Bob Gemmell is a fantastic musician and singer-songwriter who specialises in the country genre – I recently checked out his song The Saint Of Everything and really enjoyed it – hopefully our readers will do too, after reading this interview!
By Jane Howkins
You recently released a song titled The Saint Of Everything, which we reviewed. What can you tell us about this song and where can it be purchased?
First of all, thank you for the review. Very much appreciated.
The Saint of Everything began with a mandolin riff I had stuck in my head. I found a vocal melody I liked, but I could never quite catch the feel. When I added an acoustic guitar, it brought a nice swing to it. That really opened things up, and made a nice bed for the lap steel to lay in.
When the pandemic hit I had to cancel a bunch of gigs and limp home. With time to write, I came up with America, After the War (https://yo…YGeJw-eCPw), which tells the story of what we’re going through in metaphor. The Saint of Everything was written deeper into the pandemic. It works in the same vein, but it also considers January 6th. I think both songs resolve to a message of hope. I’m too pathologically optimistic to think that there isn’t a brighter, post-MAGA world waiting for us.
Has the pandemic hindered your work much?
Some, but really I’ve been about writing, recording and releasing. There have been some missed opportunities to play live, but I’ve made good use of that time woodshedding with instruments such as the mandolin, banjo, violin and lap steel.
One way my musical mates and I have managed to keep things going creatively is by starting our own league of songwriting pals. We call it the Dirt Preachers Union. Occasionally we Zoom together and play songs.
What is the writing and recording process like for you? Have you started writing for a future EP/album yet?
I tend to do it in chunks. A lot of people assume I have all the words first, since my stuff is a bit lyric heavy. In actuality, that’s never the case. I begin on the guitar, latch onto a melody, and find the sound of the words before I add anything literal. Once I’ve actually settled on the words, it’s pretty much done. From there I record in my studio on a DAW – I use Logic Pro. I also work with JeffyD, the proprietor and engineer at Lucky Dog Studios. He’s amazing.
You’re also the frontman of Big Medicine Head. How does writing and performing solo music compare to being in a band?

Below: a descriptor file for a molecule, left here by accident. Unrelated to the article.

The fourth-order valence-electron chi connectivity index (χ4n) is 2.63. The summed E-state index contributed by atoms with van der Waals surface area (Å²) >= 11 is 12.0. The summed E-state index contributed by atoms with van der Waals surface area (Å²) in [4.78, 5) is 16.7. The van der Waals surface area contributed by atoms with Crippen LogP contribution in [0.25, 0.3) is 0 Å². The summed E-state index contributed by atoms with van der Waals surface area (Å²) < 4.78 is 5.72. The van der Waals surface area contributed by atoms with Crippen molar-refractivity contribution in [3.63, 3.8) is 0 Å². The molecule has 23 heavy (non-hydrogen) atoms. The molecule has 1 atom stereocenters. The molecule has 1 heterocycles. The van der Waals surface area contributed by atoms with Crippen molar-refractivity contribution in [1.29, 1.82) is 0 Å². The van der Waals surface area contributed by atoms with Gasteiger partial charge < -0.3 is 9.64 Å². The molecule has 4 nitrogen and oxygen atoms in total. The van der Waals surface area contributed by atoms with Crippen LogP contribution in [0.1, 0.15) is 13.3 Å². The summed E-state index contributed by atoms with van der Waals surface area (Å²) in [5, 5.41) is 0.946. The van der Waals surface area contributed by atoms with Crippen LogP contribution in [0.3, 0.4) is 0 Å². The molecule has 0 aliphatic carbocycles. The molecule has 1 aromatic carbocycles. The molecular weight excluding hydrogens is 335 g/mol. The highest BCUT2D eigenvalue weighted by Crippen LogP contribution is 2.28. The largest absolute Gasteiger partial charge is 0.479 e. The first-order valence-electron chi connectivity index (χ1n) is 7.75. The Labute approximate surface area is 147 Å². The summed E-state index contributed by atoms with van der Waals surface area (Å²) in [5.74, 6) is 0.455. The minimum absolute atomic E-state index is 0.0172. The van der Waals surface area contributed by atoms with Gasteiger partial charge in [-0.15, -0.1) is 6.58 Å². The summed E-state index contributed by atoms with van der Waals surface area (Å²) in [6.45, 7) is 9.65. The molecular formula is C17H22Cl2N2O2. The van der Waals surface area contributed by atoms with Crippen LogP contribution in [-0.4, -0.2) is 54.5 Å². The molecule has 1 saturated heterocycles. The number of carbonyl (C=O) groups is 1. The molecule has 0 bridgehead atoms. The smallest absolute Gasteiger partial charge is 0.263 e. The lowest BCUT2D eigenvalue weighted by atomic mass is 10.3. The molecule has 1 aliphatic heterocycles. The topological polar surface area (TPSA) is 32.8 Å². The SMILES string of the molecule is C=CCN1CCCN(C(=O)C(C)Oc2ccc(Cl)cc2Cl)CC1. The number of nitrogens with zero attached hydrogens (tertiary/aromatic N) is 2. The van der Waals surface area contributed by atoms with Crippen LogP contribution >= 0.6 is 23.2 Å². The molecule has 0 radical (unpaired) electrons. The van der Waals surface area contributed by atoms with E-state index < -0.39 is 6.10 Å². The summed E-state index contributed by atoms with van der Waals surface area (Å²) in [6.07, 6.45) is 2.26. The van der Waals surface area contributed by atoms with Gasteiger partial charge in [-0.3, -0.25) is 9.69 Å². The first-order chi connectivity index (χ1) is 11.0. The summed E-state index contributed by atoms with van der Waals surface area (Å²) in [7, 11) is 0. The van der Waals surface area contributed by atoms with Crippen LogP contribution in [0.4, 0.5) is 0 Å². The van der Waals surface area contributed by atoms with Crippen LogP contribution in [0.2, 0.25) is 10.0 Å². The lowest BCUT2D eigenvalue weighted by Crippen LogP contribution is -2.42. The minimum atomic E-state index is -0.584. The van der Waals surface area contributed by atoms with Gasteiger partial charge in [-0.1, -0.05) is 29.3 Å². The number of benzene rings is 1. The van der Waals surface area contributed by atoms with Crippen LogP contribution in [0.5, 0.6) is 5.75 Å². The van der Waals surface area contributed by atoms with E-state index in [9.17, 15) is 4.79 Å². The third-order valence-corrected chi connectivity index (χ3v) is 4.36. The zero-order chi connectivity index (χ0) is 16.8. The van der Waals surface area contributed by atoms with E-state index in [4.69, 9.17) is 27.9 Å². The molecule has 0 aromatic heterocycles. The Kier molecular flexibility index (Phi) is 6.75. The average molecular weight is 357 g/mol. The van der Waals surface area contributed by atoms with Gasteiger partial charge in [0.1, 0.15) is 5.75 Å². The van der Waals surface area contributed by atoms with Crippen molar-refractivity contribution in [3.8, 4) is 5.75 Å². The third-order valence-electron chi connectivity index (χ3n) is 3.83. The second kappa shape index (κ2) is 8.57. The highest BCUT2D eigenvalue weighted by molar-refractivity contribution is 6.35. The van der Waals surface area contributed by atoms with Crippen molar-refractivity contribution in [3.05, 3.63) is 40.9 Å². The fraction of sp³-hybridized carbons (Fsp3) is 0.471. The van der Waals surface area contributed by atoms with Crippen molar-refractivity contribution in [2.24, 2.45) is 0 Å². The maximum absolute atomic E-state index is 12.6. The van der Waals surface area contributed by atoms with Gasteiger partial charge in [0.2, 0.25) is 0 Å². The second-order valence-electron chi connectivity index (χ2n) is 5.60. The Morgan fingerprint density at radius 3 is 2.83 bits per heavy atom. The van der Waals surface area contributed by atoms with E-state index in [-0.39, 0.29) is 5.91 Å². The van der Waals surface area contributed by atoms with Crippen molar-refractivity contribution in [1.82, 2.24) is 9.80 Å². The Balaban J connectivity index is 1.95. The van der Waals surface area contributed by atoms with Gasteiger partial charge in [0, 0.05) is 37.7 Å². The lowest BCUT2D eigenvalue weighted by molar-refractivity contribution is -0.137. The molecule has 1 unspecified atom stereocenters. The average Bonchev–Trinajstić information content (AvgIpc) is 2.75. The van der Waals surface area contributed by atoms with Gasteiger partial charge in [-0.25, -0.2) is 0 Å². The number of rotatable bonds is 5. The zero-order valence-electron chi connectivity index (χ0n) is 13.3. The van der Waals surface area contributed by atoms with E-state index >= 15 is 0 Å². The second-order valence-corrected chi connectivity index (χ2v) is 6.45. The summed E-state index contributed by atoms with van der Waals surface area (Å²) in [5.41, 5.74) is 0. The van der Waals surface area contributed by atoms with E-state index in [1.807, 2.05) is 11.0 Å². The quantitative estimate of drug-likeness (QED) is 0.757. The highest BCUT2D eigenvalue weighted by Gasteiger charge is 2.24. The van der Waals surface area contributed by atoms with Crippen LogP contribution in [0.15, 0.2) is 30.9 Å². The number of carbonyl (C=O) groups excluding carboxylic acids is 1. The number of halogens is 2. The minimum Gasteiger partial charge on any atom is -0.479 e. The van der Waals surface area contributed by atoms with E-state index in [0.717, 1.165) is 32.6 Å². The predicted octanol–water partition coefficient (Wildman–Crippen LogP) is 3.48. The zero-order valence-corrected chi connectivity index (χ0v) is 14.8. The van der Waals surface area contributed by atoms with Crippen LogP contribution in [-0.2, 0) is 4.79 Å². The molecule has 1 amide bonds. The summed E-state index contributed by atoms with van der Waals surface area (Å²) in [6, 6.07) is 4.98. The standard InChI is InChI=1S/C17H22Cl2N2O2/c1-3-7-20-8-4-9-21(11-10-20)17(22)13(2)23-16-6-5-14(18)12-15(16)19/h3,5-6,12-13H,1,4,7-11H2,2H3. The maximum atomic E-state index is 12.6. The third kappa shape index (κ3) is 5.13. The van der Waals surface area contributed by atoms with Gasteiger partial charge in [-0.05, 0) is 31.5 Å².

With Big Medicine Head I essentially craft a song on my guitar and turn it loose for everyone to come up with parts. On my own, I get that far, and then go further. Doing it solo – and with nothing to lose – I also tend to indulge myself by exploring some of my influences a bit deeper. For instance, Big Chrome Moon from the Parts And Labor album calls out to Burt Bacharach, Curtis Mayfield, and the Moody Blues, if you can imagine that. Speaking of which, if you listen to the end of Saint of Everything, I set up a sonic duel between Burt Bacharach and Chet Atkins. Or that’s what it sounds like to me, anyway!
You’re based in Santa Cruz. What is the music scene like in your part of the world?
I’m actually in the Sierra foothills right now, but my musical home is still Santa Cruz.
The music scene in Santa Cruz has always been eclectic. We’re fortunate to have a great Americana/alt-country radio station called KPIG that streams around the world. Once and awhile I show up and play live in the studio there.
Do you plan to release any singles in the near future?
Yep! I’ve got several more circling the airport, waiting to land. When I get to 10 or 12 (including America, After the War and Saint of Everything) I’ll put out another album. I suppose we all have to wrestle with what that actually means these days, with physical product such as CDs having gone the way of the steam locomotive.
What/who influences you most as an artist? What have you been listening to recently?
Wilco, of course, but I’ve been coming on to Lord Huron of late. My new guilty pleasure: I LOVE the new Lindsey Buckingham album.
Do you have any tour dates lined up?
No dates yet, but sign up for the Tales of the Western Hemisphere newsletter (bobgemmell.com) and you’ll be the first to know!
Any last words for the fans?
We’re going to get through this. Come visit me in my musical clubhouse at bobgemmell.com, and we can commiserate. I’m friendly enough, and all the music is there. Make yourself at home. Towels are down the hall – please don’t use my toothbrush.